• An alternative is flip-chip
  • Pads are distributed around the chip
  • The soldering balls are placed on pads
  • The chip is flipped onto the package
  • Can have many more pads

26
Tristate Buffers
27
Reducing the swing
  • Reducing the swing potentially yields linear
    reduction in delay
  • Also results in reduction in power dissipation
  • Delay penalty is paid by the receiver
  • Requires use of sense amplifier to restore
    signal level
  • Frequently designed differentially (e.g. LVDS)

28
Single-Ended Static Driver and Receiver
29
Dynamic Reduced Swing Network
V(Volt)
30
INTERCONNECT
Dealing with Resistance
31
Impact of Resistance
  • We have already learned how to drive RC
    interconnect
  • Impact of resistance is commonly seen in power
    supply distribution
  • IR drop
  • Voltage variations
  • Power supply is distributed to minimize the IR
    drop and the change in current due to switching
    of gates

32
RI Introduced Noise
33
(No Transcript)
34
Resistance and the Power Distribution Problem
After
Before
  • Requires fast and accurate peak current
    prediction
  • Heavily influenced by packaging technology

Source Cadence
35
Power Distribution
  • Low-level distribution is in Metal 1
  • Power has to be strapped in higher layers of
    metal.
  • The spacing is set by IR drop, electromigration,
    inductive effects
  • Always use multiple contacts on straps

36
Power and Ground Distribution
37
3 Metal Layer Approach (EV4)
  • 3rd coarse and thick metal layer added to the
  • technology for EV4 design
  • Power supplied from two sides of the die via 3rd
    metal layer
  • 2nd metal layer used to form power grid
  • 90 of 3rd metal layer used for power/clock
    routing

Metal 3
Metal 2
Metal 1
Courtesy Compaq
38
4 Metal Layers Approach (EV5)
  • 4th coarse and thick metal layer added to the
  • technology for EV5 design
  • Power supplied from four sides of the die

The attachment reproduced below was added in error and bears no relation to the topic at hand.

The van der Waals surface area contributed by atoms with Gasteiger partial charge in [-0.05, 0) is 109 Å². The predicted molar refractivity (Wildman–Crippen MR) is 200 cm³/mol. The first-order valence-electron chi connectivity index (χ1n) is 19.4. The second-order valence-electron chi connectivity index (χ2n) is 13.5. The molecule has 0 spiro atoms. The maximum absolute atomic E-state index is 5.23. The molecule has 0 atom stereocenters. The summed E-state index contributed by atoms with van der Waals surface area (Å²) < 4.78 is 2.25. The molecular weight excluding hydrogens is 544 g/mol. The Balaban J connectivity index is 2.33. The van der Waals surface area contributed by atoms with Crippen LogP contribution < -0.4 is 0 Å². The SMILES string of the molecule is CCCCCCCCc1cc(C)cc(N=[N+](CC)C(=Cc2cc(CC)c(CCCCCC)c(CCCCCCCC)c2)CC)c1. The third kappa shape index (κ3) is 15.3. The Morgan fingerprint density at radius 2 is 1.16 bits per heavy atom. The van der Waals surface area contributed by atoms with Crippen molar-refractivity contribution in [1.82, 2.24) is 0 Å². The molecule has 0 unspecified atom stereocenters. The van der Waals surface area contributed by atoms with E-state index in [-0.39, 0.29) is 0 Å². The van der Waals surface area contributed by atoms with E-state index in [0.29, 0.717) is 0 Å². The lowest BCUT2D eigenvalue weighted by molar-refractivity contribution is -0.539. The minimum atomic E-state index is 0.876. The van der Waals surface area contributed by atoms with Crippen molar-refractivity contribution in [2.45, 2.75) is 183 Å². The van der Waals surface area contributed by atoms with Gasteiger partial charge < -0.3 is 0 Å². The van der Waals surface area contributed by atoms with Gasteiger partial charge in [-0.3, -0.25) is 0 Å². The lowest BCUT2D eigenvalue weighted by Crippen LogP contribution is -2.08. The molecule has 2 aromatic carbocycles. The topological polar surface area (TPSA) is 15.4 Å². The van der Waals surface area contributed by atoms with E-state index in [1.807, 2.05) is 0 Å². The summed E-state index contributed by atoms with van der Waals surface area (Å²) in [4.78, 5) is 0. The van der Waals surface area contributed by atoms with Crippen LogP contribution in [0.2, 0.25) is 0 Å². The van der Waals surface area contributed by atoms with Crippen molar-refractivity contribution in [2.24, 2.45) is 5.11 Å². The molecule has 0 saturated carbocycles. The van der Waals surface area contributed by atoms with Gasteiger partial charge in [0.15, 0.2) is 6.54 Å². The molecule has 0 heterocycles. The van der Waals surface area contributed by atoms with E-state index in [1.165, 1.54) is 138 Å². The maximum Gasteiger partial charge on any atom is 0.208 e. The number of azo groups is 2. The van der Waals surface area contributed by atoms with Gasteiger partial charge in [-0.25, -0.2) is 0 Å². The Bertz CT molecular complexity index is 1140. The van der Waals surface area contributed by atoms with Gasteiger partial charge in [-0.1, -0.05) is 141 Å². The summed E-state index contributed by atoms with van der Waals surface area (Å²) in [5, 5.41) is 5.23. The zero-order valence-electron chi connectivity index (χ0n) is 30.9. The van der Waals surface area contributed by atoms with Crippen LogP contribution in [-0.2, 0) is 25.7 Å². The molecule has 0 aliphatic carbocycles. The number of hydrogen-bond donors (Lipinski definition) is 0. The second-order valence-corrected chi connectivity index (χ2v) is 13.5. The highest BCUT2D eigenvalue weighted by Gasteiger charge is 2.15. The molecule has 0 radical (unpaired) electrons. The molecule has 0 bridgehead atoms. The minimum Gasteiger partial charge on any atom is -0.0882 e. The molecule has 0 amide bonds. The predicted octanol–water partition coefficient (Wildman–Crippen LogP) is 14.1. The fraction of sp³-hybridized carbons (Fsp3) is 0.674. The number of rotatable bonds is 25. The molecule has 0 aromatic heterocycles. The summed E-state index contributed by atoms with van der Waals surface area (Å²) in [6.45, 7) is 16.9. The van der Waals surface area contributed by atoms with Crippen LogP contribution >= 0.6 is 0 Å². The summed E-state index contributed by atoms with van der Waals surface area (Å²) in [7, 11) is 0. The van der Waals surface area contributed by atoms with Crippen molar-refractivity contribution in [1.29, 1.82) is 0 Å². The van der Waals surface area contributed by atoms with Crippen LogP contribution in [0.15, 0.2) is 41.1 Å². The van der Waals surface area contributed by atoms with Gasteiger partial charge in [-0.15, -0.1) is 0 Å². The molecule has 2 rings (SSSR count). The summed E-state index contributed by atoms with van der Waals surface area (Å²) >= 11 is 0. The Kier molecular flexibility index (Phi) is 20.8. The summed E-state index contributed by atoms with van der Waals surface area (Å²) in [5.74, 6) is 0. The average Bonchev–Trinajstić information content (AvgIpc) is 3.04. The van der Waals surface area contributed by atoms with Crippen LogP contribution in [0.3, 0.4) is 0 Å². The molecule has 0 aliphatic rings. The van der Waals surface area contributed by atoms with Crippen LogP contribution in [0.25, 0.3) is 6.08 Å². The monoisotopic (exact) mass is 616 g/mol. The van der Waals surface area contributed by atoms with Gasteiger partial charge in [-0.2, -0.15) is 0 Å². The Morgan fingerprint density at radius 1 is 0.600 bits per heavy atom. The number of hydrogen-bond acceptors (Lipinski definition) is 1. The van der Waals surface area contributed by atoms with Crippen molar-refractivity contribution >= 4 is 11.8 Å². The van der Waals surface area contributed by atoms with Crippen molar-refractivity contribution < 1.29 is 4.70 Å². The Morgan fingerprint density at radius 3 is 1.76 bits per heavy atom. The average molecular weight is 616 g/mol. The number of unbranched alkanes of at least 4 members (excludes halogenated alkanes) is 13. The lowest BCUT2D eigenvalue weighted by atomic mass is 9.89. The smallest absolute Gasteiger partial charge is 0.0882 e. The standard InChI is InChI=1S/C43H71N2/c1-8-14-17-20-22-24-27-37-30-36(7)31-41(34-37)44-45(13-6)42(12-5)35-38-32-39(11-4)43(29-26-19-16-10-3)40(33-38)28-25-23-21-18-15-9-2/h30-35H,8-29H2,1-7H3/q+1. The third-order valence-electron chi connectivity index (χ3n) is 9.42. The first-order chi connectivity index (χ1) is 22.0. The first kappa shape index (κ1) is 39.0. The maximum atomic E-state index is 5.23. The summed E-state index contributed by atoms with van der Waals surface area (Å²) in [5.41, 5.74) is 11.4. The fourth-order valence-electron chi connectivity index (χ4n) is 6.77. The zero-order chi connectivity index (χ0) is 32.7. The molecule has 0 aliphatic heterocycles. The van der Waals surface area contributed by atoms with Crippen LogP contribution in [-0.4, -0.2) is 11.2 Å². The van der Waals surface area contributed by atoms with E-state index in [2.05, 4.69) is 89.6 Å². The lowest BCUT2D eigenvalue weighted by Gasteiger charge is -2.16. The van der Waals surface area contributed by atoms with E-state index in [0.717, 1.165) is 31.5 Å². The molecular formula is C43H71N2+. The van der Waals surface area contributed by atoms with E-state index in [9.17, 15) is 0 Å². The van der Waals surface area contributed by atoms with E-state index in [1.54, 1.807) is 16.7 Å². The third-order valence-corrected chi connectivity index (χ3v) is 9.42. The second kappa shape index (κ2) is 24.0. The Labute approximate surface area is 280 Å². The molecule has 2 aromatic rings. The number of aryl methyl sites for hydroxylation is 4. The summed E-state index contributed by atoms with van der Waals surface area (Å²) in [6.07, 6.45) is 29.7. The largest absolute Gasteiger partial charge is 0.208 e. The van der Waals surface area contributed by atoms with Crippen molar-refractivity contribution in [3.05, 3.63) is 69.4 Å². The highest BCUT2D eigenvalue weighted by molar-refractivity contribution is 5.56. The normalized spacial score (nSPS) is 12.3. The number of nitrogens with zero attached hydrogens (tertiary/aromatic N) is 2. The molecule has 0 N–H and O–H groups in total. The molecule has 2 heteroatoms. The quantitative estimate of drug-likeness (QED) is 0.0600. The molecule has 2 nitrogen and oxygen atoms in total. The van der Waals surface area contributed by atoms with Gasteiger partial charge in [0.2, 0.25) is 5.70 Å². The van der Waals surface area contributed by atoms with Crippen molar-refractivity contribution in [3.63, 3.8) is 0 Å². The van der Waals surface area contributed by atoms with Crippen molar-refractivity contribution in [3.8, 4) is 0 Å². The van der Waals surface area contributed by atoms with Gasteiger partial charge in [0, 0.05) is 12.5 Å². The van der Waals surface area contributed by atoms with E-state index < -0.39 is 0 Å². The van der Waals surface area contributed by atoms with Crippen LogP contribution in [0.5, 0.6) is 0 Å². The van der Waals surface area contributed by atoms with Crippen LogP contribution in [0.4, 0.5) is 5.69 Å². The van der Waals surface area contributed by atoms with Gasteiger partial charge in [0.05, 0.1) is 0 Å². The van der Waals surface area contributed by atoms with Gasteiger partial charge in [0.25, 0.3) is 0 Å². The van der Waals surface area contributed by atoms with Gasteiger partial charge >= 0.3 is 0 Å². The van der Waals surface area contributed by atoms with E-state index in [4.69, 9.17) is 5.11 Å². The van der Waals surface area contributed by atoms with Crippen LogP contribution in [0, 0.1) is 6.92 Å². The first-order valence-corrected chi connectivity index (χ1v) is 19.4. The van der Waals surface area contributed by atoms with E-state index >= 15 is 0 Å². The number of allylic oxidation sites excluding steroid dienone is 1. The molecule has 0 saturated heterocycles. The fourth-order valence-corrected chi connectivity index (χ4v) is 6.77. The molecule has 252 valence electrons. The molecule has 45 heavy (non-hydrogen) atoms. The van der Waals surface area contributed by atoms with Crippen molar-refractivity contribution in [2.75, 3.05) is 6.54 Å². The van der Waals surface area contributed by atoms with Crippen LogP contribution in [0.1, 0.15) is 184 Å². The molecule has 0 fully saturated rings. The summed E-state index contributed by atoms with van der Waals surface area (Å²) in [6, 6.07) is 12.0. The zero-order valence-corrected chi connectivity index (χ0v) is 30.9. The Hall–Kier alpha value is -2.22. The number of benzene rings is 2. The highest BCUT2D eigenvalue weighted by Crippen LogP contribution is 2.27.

• Grid strapping done all in coarse metal
  • 90 of 3rd and 4th metals used for power/clock
    routing

Metal 4
Metal 3
Metal 2
Metal 1
Courtesy Compaq
39
6 Metal Layer Approach EV6
2 reference plane metal layers added to
the technology for EV6 design Solid planes
dedicated to Vdd/Vss Significantly lowers
resistance of grid Lowers on-chip inductance
RP2/Vdd
Metal 4
Metal 3
RP1/Vss
Metal 2
Metal 1
Courtesy Compaq
40
Electromigration (1)
41
Electromigration (2)
42
Resistivity and Performance
Diffused signal propagation Delay L2
43
The Global Wire Problem
  • Challenges
  • No further improvements to be expected after the
    introduction of Copper (superconducting,
    optical?)
  • Design solutions
  • Use of fat wires
  • Insert repeaters but might become prohibitive
    (power, area)
  • Efficient chip floorplanning
  • Towards communication-based design
  • How to deal with latency?
  • Is synchronicity an absolute necessity?

44
Interconnect Projections Copper
  • Copper is planned in full sub-0.25 mm process
    flows and large-scale designs (IBM, Motorola,
    IEDM97)
  • With cladding and other effects, Cu 2.2 mW-cm
    vs. 3.5 for Al(Cu) ? 40 reduction in resistance
  • Electromigration improvement 100X longer
    lifetime (IBM, IEDM97)
  • Electromigration is a limiting factor beyond 0.18
    mm if Al is used (HP, IEDM95)

Vias
45
Interconnect of Wiring Layers
  • of metal layers is steadily increasing due to
  • Increasing die size and device count we need
    more wires and longer wires to connect everything
  • Rising need for a hierarchical wiring network
    local wires with high density and global wires
    with low RC

0.25 mm wiring stack
46
Diagonal Wiring
destination
diagonal
y
source
x
Manhattan
  • 20 Interconnect length reduction
  • Clock speed Signal integrity Power integrity
  • 15 Smaller chips plus 30 via reduction